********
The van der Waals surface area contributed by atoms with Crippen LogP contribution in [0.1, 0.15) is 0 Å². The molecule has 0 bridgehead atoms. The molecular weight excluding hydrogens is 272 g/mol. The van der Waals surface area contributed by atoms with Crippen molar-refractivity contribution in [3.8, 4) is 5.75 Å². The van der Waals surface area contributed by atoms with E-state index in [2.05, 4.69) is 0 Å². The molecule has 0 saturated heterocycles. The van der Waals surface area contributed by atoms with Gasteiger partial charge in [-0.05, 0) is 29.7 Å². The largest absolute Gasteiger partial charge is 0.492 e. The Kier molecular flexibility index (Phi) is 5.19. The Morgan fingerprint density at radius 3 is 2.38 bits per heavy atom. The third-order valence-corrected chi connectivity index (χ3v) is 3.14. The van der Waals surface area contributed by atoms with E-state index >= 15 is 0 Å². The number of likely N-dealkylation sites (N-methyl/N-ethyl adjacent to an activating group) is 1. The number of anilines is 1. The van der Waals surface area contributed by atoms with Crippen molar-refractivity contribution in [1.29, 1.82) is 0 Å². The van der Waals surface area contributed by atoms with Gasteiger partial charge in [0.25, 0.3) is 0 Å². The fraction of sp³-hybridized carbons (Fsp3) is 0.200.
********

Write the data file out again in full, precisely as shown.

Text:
The van der Waals surface area contributed by atoms with Crippen LogP contribution in [0.1, 0.15) is 0 Å². The molecule has 0 bridgehead atoms. The molecular weight excluding hydrogens is 272 g/mol. The van der Waals surface area contributed by atoms with Crippen molar-refractivity contribution in [3.8, 4) is 5.75 Å². The van der Waals surface area contributed by atoms with E-state index in [2.05, 4.69) is 0 Å². The molecule has 0 saturated heterocycles. The van der Waals surface area contributed by atoms with Gasteiger partial charge in [-0.05, 0) is 29.7 Å². The largest absolute Gasteiger partial charge is 0.492 e. The Kier molecular flexibility index (Phi) is 5.19. The Morgan fingerprint density at radius 3 is 2.38 bits per heavy atom. The third-order valence-corrected chi connectivity index (χ3v) is 3.14. The van der Waals surface area contributed by atoms with E-state index >= 15 is 0 Å². The number of likely N-dealkylation sites (N-methyl/N-ethyl adjacent to an activating group) is 1. The number of anilines is 1. The van der Waals surface area contributed by atoms with Crippen molar-refractivity contribution in [1.29, 1.82) is 0 Å². The van der Waals surface area contributed by atoms with Gasteiger partial charge in [0.25, 0.3) is 0 Å². The fraction of sp³-hybridized carbons (Fsp3) is 0.200.